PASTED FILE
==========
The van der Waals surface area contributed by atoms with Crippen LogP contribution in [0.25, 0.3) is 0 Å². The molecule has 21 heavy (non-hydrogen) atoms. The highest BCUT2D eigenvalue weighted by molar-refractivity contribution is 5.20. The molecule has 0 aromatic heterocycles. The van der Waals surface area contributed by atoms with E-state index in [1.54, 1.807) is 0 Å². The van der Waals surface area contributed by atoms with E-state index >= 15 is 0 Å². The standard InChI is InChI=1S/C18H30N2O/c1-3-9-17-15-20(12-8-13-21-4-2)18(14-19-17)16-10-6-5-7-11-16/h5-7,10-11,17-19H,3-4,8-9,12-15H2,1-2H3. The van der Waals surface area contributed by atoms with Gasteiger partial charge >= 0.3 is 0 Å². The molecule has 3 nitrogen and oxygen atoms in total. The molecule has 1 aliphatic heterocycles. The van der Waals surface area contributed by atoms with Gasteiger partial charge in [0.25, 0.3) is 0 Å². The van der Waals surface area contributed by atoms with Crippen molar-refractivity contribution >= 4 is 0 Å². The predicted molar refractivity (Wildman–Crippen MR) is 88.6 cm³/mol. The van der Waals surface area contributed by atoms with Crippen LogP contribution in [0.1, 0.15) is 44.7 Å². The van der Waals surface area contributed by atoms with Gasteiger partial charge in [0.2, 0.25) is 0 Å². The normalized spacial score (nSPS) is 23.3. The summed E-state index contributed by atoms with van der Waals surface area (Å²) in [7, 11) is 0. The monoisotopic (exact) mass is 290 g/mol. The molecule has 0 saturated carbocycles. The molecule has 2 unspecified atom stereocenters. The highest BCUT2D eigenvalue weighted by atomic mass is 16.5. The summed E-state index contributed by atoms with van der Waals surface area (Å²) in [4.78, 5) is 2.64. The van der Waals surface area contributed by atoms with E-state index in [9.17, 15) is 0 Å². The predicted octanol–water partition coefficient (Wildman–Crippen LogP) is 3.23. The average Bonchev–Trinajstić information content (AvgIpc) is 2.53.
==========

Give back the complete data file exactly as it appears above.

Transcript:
The van der Waals surface area contributed by atoms with Crippen LogP contribution in [0.25, 0.3) is 0 Å². The molecule has 21 heavy (non-hydrogen) atoms. The highest BCUT2D eigenvalue weighted by molar-refractivity contribution is 5.20. The molecule has 0 aromatic heterocycles. The van der Waals surface area contributed by atoms with E-state index in [1.54, 1.807) is 0 Å². The van der Waals surface area contributed by atoms with E-state index >= 15 is 0 Å². The standard InChI is InChI=1S/C18H30N2O/c1-3-9-17-15-20(12-8-13-21-4-2)18(14-19-17)16-10-6-5-7-11-16/h5-7,10-11,17-19H,3-4,8-9,12-15H2,1-2H3. The van der Waals surface area contributed by atoms with Gasteiger partial charge >= 0.3 is 0 Å². The molecule has 3 nitrogen and oxygen atoms in total. The molecule has 1 aliphatic heterocycles. The van der Waals surface area contributed by atoms with Gasteiger partial charge in [0.25, 0.3) is 0 Å². The van der Waals surface area contributed by atoms with Crippen molar-refractivity contribution >= 4 is 0 Å². The predicted molar refractivity (Wildman–Crippen MR) is 88.6 cm³/mol. The van der Waals surface area contributed by atoms with Crippen LogP contribution in [0.1, 0.15) is 44.7 Å². The van der Waals surface area contributed by atoms with Gasteiger partial charge in [0.2, 0.25) is 0 Å². The normalized spacial score (nSPS) is 23.3. The summed E-state index contributed by atoms with van der Waals surface area (Å²) in [7, 11) is 0. The monoisotopic (exact) mass is 290 g/mol. The molecule has 0 saturated carbocycles. The molecule has 2 unspecified atom stereocenters. The highest BCUT2D eigenvalue weighted by atomic mass is 16.5. The summed E-state index contributed by atoms with van der Waals surface area (Å²) in [4.78, 5) is 2.64. The van der Waals surface area contributed by atoms with E-state index in [9.17, 15) is 0 Å². The predicted octanol–water partition coefficient (Wildman–Crippen LogP) is 3.23. The average Bonchev–Trinajstić information content (AvgIpc) is 2.53.